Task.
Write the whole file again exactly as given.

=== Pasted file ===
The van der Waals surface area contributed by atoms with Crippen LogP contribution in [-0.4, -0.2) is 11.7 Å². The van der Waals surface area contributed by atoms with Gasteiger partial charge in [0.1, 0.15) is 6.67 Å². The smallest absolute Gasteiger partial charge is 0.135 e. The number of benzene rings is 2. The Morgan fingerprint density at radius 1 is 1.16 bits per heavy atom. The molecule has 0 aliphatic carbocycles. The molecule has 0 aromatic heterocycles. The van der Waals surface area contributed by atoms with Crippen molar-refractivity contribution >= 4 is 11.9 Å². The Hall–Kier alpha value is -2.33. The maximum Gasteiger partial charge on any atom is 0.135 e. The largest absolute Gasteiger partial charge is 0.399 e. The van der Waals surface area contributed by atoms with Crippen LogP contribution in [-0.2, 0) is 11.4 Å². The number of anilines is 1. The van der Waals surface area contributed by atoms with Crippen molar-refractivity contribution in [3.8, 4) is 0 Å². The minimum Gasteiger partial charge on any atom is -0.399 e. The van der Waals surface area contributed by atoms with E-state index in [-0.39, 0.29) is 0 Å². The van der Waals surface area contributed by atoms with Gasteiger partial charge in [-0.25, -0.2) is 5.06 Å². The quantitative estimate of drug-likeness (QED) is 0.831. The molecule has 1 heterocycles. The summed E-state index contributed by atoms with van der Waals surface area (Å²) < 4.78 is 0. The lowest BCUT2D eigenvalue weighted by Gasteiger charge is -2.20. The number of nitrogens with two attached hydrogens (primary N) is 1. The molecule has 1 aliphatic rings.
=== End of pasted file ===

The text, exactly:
The van der Waals surface area contributed by atoms with Crippen LogP contribution in [-0.4, -0.2) is 11.7 Å². The van der Waals surface area contributed by atoms with Gasteiger partial charge in [0.1, 0.15) is 6.67 Å². The smallest absolute Gasteiger partial charge is 0.135 e. The number of benzene rings is 2. The Morgan fingerprint density at radius 1 is 1.16 bits per heavy atom. The molecule has 0 aliphatic carbocycles. The molecule has 0 aromatic heterocycles. The van der Waals surface area contributed by atoms with Crippen molar-refractivity contribution >= 4 is 11.9 Å². The Hall–Kier alpha value is -2.33. The maximum Gasteiger partial charge on any atom is 0.135 e. The largest absolute Gasteiger partial charge is 0.399 e. The van der Waals surface area contributed by atoms with Crippen LogP contribution in [-0.2, 0) is 11.4 Å². The number of anilines is 1. The van der Waals surface area contributed by atoms with Crippen molar-refractivity contribution in [3.8, 4) is 0 Å². The minimum Gasteiger partial charge on any atom is -0.399 e. The van der Waals surface area contributed by atoms with E-state index in [-0.39, 0.29) is 0 Å². The van der Waals surface area contributed by atoms with Gasteiger partial charge in [-0.25, -0.2) is 5.06 Å². The quantitative estimate of drug-likeness (QED) is 0.831. The molecule has 1 heterocycles. The summed E-state index contributed by atoms with van der Waals surface area (Å²) < 4.78 is 0. The lowest BCUT2D eigenvalue weighted by Gasteiger charge is -2.20. The number of nitrogens with two attached hydrogens (primary N) is 1. The molecule has 1 aliphatic rings.